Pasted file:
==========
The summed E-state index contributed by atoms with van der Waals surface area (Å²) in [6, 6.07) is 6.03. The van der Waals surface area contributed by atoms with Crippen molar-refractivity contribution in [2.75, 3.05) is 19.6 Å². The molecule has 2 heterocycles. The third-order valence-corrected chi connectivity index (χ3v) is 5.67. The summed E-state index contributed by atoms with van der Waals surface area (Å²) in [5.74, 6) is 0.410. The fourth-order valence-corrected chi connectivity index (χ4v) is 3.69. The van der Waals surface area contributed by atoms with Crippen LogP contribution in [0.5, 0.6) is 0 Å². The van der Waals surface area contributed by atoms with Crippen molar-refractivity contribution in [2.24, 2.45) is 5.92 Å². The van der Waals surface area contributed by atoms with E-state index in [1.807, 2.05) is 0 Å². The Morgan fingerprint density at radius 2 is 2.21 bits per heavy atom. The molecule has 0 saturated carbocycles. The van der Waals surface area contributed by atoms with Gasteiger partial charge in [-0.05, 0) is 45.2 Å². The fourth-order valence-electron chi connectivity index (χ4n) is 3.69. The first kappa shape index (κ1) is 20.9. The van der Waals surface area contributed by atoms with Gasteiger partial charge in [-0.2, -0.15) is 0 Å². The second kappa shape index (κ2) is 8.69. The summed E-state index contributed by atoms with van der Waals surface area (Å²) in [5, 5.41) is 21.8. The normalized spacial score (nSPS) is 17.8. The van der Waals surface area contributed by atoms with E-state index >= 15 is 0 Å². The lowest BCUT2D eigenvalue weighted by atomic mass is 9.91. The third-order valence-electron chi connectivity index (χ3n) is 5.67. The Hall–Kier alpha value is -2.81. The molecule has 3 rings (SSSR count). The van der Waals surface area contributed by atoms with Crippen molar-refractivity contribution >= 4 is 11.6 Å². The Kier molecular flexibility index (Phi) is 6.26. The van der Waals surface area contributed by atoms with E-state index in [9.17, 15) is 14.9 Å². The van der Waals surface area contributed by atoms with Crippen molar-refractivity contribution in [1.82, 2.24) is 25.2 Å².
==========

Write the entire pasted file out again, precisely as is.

The summed E-state index contributed by atoms with van der Waals surface area (Å²) in [6, 6.07) is 6.03. The van der Waals surface area contributed by atoms with Crippen molar-refractivity contribution in [2.75, 3.05) is 19.6 Å². The molecule has 2 heterocycles. The third-order valence-corrected chi connectivity index (χ3v) is 5.67. The summed E-state index contributed by atoms with van der Waals surface area (Å²) in [5.74, 6) is 0.410. The fourth-order valence-corrected chi connectivity index (χ4v) is 3.69. The van der Waals surface area contributed by atoms with Crippen LogP contribution in [0.5, 0.6) is 0 Å². The van der Waals surface area contributed by atoms with Crippen molar-refractivity contribution in [2.24, 2.45) is 5.92 Å². The van der Waals surface area contributed by atoms with E-state index in [1.807, 2.05) is 0 Å². The Morgan fingerprint density at radius 2 is 2.21 bits per heavy atom. The molecule has 0 saturated carbocycles. The van der Waals surface area contributed by atoms with Gasteiger partial charge in [-0.05, 0) is 45.2 Å². The fourth-order valence-electron chi connectivity index (χ4n) is 3.69. The first kappa shape index (κ1) is 20.9. The van der Waals surface area contributed by atoms with Gasteiger partial charge in [-0.2, -0.15) is 0 Å². The second kappa shape index (κ2) is 8.69. The summed E-state index contributed by atoms with van der Waals surface area (Å²) in [5, 5.41) is 21.8. The normalized spacial score (nSPS) is 17.8. The van der Waals surface area contributed by atoms with E-state index >= 15 is 0 Å². The lowest BCUT2D eigenvalue weighted by atomic mass is 9.91. The third-order valence-electron chi connectivity index (χ3n) is 5.67. The Hall–Kier alpha value is -2.81. The molecule has 3 rings (SSSR count). The van der Waals surface area contributed by atoms with Crippen molar-refractivity contribution >= 4 is 11.6 Å². The Kier molecular flexibility index (Phi) is 6.26. The van der Waals surface area contributed by atoms with E-state index in [9.17, 15) is 14.9 Å². The van der Waals surface area contributed by atoms with Crippen molar-refractivity contribution in [1.82, 2.24) is 25.2 Å².